50s and 60s.

    Cheers,

    Andy

    [2] Now where did I steal (and misquote) that from?
     
  15. Andy Welch

    Andy Welch Guest

    On 22-Jan-2003, "Dave" <[email protected]> wrote:

    > Do you realise how much you can sell a nearly new baby for these days ?? - talk about an
    > opportunity. You could actually make enough to split 50/50 with your wife and use your half to buy
    > a quality bike!!..

    Tempting :) but I hear the Kilshaws went bankrupt so maybe the bottom has fallen out of that
    particular market. And given what falls out of the bottom of our little bundle of joy at the moment
    I reckon we'd be hard pushed to make enough for a gas-pipe clunker let alone a quality road bike.

    Cheers,

    Andy
     
  16. Andy Welch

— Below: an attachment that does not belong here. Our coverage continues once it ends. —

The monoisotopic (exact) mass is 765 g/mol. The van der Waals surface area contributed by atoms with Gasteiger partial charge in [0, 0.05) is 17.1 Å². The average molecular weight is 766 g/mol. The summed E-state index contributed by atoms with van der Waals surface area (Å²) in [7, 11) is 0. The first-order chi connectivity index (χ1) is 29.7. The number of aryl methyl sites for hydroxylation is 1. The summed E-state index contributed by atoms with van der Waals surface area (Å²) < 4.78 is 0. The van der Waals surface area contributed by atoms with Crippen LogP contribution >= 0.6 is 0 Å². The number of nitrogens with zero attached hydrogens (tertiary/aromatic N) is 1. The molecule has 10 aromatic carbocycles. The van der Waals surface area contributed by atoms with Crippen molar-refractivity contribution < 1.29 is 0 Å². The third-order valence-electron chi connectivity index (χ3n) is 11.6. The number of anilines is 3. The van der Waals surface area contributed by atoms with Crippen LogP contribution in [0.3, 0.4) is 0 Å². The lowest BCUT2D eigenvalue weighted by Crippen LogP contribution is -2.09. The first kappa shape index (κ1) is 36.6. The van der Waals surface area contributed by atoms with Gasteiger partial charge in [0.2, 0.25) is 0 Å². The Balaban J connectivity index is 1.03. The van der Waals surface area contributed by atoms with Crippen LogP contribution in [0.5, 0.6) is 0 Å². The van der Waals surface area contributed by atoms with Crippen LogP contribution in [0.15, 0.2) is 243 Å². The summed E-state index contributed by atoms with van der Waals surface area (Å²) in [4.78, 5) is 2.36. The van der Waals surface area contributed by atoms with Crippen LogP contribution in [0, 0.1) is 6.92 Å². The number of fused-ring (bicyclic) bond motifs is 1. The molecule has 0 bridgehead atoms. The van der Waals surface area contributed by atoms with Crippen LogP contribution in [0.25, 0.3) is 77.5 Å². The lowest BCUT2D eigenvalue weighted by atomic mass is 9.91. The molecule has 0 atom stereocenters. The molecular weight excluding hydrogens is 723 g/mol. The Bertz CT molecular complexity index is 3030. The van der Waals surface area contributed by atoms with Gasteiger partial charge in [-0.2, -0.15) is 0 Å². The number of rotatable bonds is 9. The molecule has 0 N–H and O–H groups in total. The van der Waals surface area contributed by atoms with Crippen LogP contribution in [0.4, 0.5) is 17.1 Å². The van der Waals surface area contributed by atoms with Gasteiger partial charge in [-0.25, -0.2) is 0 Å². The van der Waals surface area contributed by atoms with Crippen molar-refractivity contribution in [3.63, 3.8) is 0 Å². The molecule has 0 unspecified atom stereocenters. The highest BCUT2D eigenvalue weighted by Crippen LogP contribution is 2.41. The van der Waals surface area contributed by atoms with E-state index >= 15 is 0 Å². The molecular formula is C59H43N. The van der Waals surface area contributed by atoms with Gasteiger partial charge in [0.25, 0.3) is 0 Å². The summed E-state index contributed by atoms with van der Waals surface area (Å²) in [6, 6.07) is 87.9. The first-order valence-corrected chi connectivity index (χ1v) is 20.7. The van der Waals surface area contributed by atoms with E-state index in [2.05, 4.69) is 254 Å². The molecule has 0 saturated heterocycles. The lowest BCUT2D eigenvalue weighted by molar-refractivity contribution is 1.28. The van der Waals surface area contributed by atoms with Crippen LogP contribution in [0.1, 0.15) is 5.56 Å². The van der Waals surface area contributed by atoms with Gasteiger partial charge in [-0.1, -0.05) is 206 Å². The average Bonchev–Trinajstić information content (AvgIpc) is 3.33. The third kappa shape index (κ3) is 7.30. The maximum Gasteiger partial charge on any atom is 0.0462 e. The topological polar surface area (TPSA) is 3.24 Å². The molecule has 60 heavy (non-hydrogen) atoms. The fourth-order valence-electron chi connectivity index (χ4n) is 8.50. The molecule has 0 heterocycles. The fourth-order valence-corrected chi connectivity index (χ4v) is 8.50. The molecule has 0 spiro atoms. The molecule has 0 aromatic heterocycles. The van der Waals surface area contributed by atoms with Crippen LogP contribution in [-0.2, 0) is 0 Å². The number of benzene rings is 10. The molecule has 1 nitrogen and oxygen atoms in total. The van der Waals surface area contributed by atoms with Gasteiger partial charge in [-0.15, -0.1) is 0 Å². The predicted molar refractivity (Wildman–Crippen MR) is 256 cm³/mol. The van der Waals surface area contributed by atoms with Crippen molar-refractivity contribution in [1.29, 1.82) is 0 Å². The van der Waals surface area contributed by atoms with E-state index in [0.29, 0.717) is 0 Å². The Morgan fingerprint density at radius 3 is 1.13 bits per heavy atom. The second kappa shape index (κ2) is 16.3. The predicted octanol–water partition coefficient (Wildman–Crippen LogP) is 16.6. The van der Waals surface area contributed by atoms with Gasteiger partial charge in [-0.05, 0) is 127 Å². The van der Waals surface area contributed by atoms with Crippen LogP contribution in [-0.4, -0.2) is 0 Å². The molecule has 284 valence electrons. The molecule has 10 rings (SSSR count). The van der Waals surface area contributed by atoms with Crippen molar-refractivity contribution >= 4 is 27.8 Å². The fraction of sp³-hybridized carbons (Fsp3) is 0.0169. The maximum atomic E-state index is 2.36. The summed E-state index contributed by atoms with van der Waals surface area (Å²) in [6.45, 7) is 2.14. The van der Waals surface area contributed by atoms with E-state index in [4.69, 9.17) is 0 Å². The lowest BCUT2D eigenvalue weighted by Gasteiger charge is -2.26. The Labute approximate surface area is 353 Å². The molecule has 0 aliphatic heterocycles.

Andy Welch Guest

    On 22-Jan-2003, "Just zis Guy, you know?" <[email protected]> wrote:

    > Have you taken leave of your senses, man?!?!
    >

    Undoubtedly

    > I'd buy a road bike anyway. Always remember: it is easier to ask forgiveness than permission :-D
    >

    True, but I hear divorce lawyers are very expensive.

    > Actually you can get a perfectly acceptable road bike for 500 quid, although it won't have
    > ShelBroCo Superleggero ball bearings, POWerwheels or geomagnetic booster.
    >

    Surely those are essential items for any semi-serious cyclist these days.

    > But wait - there must be somewhere in France that will hire you a Colnago for the day?

    True, but bear in mind that most of my miles over the last six months have been on the Windcheetah
    so it's going to take a while to toughen my rear up again.

    Cheers,

    Andy
     
  17. >"Arthur Clune" <[email protected]> wrote:

    >> The main difference between what you have and a race bike will be
    in the
    >> handling.
    >
    > I take it you mean that a race bike will have much quicker steering. Actually I've always thought
    > that my tourer (ex rigid MTB) had pretty quick steering. Certainly hard to ride it no handed. I
    > figured this was because it was designed for use off road where you might need to make quick